We packed up the van and set off. On our way out of Sedburgh we spent the morning at Farfield Mill. This Craft Center and local historical sight would be very similar to the Mills many of my ancestors worked in (without the craft and the coffee shop). We were thrilled to find a giant photo of the workers from 1909 with a list of names. One woman was just called 'Dinsdale' and seated at the front was Billy Dinsdale. We checked the dates and how old these people looked and wondered if this was my Great, great uncle and his sister. After a while we worked out that an older man named 'Unknown' may well be my Great, Great Grandfather Nathan Dinsdale. We took photos of the big picture and will be able to check against photos we have at home. All very exciting.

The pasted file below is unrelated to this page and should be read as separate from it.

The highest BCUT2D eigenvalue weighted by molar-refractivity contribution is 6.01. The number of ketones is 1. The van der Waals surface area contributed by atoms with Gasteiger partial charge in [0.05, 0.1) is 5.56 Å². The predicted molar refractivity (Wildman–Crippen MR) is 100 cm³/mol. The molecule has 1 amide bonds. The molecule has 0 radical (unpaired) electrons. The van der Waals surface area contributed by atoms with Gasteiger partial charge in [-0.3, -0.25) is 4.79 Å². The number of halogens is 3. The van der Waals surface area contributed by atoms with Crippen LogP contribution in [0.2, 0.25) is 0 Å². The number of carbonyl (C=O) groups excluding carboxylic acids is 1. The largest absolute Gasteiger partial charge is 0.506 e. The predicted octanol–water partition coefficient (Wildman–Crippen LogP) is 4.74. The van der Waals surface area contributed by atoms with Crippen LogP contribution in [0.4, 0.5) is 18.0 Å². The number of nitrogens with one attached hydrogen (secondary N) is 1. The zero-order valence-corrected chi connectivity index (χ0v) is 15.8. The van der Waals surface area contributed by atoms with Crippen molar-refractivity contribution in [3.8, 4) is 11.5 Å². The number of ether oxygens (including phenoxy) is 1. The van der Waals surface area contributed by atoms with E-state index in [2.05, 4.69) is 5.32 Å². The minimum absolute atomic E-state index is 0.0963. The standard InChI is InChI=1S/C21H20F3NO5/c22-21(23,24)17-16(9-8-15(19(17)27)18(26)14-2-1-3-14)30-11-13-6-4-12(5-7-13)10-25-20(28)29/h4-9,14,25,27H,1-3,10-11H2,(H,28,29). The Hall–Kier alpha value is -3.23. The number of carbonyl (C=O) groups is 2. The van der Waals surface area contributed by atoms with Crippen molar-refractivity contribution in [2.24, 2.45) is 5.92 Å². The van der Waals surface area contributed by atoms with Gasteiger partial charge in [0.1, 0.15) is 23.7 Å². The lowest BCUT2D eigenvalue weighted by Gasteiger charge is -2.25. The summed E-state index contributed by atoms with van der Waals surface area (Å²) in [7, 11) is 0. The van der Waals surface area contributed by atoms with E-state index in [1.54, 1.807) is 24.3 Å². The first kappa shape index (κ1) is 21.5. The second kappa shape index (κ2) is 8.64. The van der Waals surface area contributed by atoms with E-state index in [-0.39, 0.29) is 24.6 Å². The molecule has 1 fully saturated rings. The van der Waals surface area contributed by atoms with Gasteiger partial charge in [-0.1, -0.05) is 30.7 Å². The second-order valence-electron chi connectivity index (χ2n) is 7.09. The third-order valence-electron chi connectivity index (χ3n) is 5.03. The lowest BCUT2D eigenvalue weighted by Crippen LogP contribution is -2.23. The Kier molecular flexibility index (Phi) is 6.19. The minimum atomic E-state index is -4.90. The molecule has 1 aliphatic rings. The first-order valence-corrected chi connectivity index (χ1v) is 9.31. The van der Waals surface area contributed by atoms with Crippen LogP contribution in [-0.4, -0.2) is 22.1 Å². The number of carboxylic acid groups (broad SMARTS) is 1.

N.B. having got home and checked the man is indeed Nathan form the picture we have of his Golden Wedding celebration taken ten years later in 1919.
But not quite as exciting as popping into the grounds of the Methodist Chapel at Frostrow just the other side of Hallbank. There we found the graves of Nathan and many other direct family members all of which were deeply committed to the building and ongoing mission of this local Methodist Church. Jo was delighted and quite moved having studied these names for the past few years.
As we set of the rain turned to sleet and then as we turned from Hawes to head across Blea Moor it became snow and out on the whitening moor we wondered if we had made the right decision heading across Ribblehead. All was well as we dropped off the tops to the more shelters and slightly warmer Ribblesdale. Mind you we did our bit as just before we got to Ribblehead we saw two snow clad walkers stood by the side of the road with a look of weariness and frustration. They were very glad off the lift and we were able to carry them the last mile to the pub.
Campsite in Langcliffe is big. And the showers rooms are warm, plentiful and free. All set up as the snows came again...
|Philip Martin Summers||
the good, the glad and the snuggly